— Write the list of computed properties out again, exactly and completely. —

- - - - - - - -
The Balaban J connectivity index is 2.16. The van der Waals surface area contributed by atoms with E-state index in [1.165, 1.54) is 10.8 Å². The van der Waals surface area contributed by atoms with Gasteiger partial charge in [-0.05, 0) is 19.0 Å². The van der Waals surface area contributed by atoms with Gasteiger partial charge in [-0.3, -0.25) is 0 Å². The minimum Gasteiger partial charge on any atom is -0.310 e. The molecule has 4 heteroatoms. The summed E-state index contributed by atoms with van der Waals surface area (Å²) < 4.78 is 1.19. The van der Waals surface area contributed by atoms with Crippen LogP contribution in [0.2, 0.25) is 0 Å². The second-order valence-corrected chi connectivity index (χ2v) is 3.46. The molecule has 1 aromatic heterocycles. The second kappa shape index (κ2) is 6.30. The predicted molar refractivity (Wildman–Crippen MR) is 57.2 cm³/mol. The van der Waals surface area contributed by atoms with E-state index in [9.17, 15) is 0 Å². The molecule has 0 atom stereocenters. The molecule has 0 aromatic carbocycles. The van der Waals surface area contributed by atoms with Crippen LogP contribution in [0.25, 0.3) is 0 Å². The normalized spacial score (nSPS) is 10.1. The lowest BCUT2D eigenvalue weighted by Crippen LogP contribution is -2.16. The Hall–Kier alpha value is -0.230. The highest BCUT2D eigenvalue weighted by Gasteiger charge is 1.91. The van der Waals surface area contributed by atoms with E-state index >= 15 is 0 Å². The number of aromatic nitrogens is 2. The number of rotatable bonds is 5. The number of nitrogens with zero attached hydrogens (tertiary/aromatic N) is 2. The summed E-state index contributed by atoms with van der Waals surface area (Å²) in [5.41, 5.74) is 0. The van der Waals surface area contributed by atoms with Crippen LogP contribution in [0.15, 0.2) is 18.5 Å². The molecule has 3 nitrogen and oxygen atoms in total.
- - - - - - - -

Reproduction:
The Balaban J connectivity index is 2.16. The van der Waals surface area contributed by atoms with E-state index in [1.165, 1.54) is 10.8 Å². The van der Waals surface area contributed by atoms with Gasteiger partial charge in [-0.05, 0) is 19.0 Å². The van der Waals surface area contributed by atoms with Gasteiger partial charge in [-0.3, -0.25) is 0 Å². The minimum Gasteiger partial charge on any atom is -0.310 e. The molecule has 4 heteroatoms. The summed E-state index contributed by atoms with van der Waals surface area (Å²) < 4.78 is 1.19. The van der Waals surface area contributed by atoms with Crippen LogP contribution in [0.2, 0.25) is 0 Å². The second-order valence-corrected chi connectivity index (χ2v) is 3.46. The molecule has 1 aromatic heterocycles. The second kappa shape index (κ2) is 6.30. The predicted molar refractivity (Wildman–Crippen MR) is 57.2 cm³/mol. The van der Waals surface area contributed by atoms with E-state index in [9.17, 15) is 0 Å². The molecule has 0 atom stereocenters. The molecule has 0 aromatic carbocycles. The van der Waals surface area contributed by atoms with Crippen LogP contribution in [0.25, 0.3) is 0 Å². The normalized spacial score (nSPS) is 10.1. The lowest BCUT2D eigenvalue weighted by Crippen LogP contribution is -2.16. The Hall–Kier alpha value is -0.230. The highest BCUT2D eigenvalue weighted by Gasteiger charge is 1.91. The van der Waals surface area contributed by atoms with E-state index >= 15 is 0 Å². The number of aromatic nitrogens is 2. The number of rotatable bonds is 5. The number of nitrogens with zero attached hydrogens (tertiary/aromatic N) is 2. The summed E-state index contributed by atoms with van der Waals surface area (Å²) in [5.41, 5.74) is 0. The van der Waals surface area contributed by atoms with Crippen LogP contribution in [0.15, 0.2) is 18.5 Å². The molecule has 3 nitrogen and oxygen atoms in total.